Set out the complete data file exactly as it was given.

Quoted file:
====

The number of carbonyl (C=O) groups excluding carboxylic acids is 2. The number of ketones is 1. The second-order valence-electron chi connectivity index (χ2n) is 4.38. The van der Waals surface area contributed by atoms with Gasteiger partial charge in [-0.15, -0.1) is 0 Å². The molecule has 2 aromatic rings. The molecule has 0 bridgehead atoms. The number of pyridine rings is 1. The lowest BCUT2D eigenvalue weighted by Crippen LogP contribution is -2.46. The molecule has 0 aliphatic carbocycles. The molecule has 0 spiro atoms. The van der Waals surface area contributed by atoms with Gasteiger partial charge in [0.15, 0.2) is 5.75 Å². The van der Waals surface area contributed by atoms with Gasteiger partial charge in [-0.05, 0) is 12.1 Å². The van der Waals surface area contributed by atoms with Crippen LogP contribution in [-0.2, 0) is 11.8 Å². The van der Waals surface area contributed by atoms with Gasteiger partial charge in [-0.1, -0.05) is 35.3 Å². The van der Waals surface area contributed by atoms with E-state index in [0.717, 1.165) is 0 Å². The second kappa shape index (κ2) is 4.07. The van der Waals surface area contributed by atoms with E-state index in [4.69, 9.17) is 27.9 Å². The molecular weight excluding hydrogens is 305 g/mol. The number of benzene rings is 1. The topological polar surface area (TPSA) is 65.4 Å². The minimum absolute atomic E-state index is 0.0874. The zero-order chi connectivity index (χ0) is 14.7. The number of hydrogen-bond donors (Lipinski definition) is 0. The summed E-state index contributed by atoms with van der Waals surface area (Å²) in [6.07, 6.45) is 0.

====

The number of carbonyl (C=O) groups excluding carboxylic acids is 2. The number of ketones is 1. The second-order valence-electron chi connectivity index (χ2n) is 4.38. The van der Waals surface area contributed by atoms with Gasteiger partial charge in [-0.15, -0.1) is 0 Å². The molecule has 2 aromatic rings. The molecule has 0 bridgehead atoms. The number of pyridine rings is 1. The lowest BCUT2D eigenvalue weighted by Crippen LogP contribution is -2.46. The molecule has 0 aliphatic carbocycles. The molecule has 0 spiro atoms. The van der Waals surface area contributed by atoms with Gasteiger partial charge in [0.15, 0.2) is 5.75 Å². The van der Waals surface area contributed by atoms with Gasteiger partial charge in [-0.05, 0) is 12.1 Å². The van der Waals surface area contributed by atoms with Crippen LogP contribution in [-0.2, 0) is 11.8 Å². The van der Waals surface area contributed by atoms with Gasteiger partial charge in [-0.1, -0.05) is 35.3 Å². The van der Waals surface area contributed by atoms with E-state index in [0.717, 1.165) is 0 Å². The second kappa shape index (κ2) is 4.07. The van der Waals surface area contributed by atoms with E-state index in [4.69, 9.17) is 27.9 Å². The molecular weight excluding hydrogens is 305 g/mol. The number of benzene rings is 1. The topological polar surface area (TPSA) is 65.4 Å². The minimum absolute atomic E-state index is 0.0874. The zero-order chi connectivity index (χ0) is 14.7. The number of hydrogen-bond donors (Lipinski definition) is 0. The summed E-state index contributed by atoms with van der Waals surface area (Å²) in [6.07, 6.45) is 0.